The oldest stone tools currently described are over 3 million years old. That is not just older than our species Homo sapiens, it is older than the entire genus Homo. For as long as human beings have existed we have needed technologies to aid us. We could afford to lose most of out hair because it could be replaced with fibers and skins, we could afford to lose our fangs only by replacing them with blades of flint or obsidian or copper or iron or steel. We fueled our inventiveness with the progressive evolution of a powerful brain. It is a brain that is such an energy drain that only foods that have been cooked by fire, another technology, can fully fuel it in its most modern and advanced form.
Without our everyday technologies we are nothing. Without our clothes we freeze, without our farms or spears or guns we starve. Without our fire (figurative or literal in the sense of cooked-food-as-brain-food) how could we hope to fuel the creative capacity to create new solutions?
Perhaps even more important than the fact that the human is a technological creature, the human is a social creature. We speak, we tell stories, we hunt or gather or farm together. We track lineages and maintain friendships. When alone in the world we invent imaginary friends, and even in the presence of other humans we speak to pets, to inanimate objects, and to the universe at large as if any of them have the ability to respond in kind – to validate us and cement a social bond. Human technologies from language grammars to written characters, and to telegraph machines have spurred social connectedness while human socialization on ever larger scales has provided not only the need for technologies, but the capacity to create them through larger and more improbable intellectual collaborations and chains of influence.
I mention these facts to emphasize simple, central truth. If the human is a technological creature, then human rights must include rights in the technological realm. If the human is a social creature, then human rights must protect avenues of social connectedness. Where the technological and the social realms converge, as in the new, thoroughly digital world we share, human rights must be understood in a digital sense and fought for in a digital realm.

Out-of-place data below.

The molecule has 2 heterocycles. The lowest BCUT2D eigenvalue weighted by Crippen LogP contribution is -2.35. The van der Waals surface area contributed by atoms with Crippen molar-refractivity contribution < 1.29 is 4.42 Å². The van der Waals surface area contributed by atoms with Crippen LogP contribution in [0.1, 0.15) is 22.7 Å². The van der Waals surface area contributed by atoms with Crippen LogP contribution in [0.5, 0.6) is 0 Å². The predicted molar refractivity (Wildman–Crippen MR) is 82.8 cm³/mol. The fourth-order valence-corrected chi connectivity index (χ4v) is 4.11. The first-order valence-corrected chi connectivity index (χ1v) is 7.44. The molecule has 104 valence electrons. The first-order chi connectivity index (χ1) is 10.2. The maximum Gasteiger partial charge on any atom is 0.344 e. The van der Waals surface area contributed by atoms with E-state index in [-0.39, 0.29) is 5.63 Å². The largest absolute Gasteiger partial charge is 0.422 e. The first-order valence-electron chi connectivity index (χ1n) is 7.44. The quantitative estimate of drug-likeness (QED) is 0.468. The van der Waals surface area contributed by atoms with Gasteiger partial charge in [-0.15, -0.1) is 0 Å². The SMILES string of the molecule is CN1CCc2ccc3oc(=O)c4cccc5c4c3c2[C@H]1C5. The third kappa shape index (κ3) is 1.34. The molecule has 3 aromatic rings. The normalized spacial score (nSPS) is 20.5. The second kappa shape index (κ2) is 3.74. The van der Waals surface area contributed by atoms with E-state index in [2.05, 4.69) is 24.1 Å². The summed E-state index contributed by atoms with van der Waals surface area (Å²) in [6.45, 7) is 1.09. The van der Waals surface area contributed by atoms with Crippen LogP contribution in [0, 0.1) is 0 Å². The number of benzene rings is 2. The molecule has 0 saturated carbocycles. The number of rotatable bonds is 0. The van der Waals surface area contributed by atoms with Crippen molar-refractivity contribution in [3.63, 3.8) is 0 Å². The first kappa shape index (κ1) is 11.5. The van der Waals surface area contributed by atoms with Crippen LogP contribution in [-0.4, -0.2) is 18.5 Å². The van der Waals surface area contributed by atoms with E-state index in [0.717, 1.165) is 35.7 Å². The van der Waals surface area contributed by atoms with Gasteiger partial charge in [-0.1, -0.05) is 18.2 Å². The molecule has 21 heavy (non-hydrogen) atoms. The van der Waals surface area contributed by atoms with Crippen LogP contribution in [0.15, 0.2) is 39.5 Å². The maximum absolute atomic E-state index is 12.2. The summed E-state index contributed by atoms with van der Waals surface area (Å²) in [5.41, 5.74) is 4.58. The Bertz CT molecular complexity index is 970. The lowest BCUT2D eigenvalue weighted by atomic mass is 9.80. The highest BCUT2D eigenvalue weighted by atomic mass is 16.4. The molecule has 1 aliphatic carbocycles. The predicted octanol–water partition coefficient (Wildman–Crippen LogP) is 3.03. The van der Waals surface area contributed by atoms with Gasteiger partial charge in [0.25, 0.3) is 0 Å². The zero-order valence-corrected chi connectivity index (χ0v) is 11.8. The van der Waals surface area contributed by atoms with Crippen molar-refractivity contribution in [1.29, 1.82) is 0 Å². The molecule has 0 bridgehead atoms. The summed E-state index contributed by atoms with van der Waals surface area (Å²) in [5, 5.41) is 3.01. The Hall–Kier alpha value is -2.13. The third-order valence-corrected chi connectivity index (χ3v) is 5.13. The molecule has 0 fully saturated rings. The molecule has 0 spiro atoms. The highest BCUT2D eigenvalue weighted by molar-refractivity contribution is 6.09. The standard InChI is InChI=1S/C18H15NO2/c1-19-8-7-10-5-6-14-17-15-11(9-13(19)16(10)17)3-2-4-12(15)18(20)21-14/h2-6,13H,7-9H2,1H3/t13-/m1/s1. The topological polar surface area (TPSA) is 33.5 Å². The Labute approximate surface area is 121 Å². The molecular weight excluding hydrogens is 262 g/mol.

We, the Citizens of a Digital Republic, are here to take up that fight. Our mission is to educate concerned citizens about which of their rights extend into the digital realm and what steps they can take to protect themselves from harm or loss of privacy as a result of harassment, intimidation, hacking, or seizure of devices which store or transfer digital information. If you would like to attend a workshop on practical, everyday cybersecurity that can help you as a citizen better understand the rights, risks and responsibilities associated with the management of your digital “footprint” please contact us at email@example.com
The concerned citizens at CDR
We at CDR are proud members of the Electronic Frontier Alliance and enthusiastically endorse its principles:
Free Expression – The right to speak frankly and openly to those who would like to hear you
Security – The belief that novel technologies should be beneficial and accountable to their users
Privacy – The right to remain anonymous and only share what you would like to share with those with whom you would like to share it
Creativity – The belief that technology can be, is, and must remain a tool for accessing, manipulating and reimagining the ideas and inventions of others
Access to Knowledge – The belief that knowledge should be widely shared and meticulously curated, and that the desire for knowledge should be rewarded (except where it conflicts with another’s right to privacy)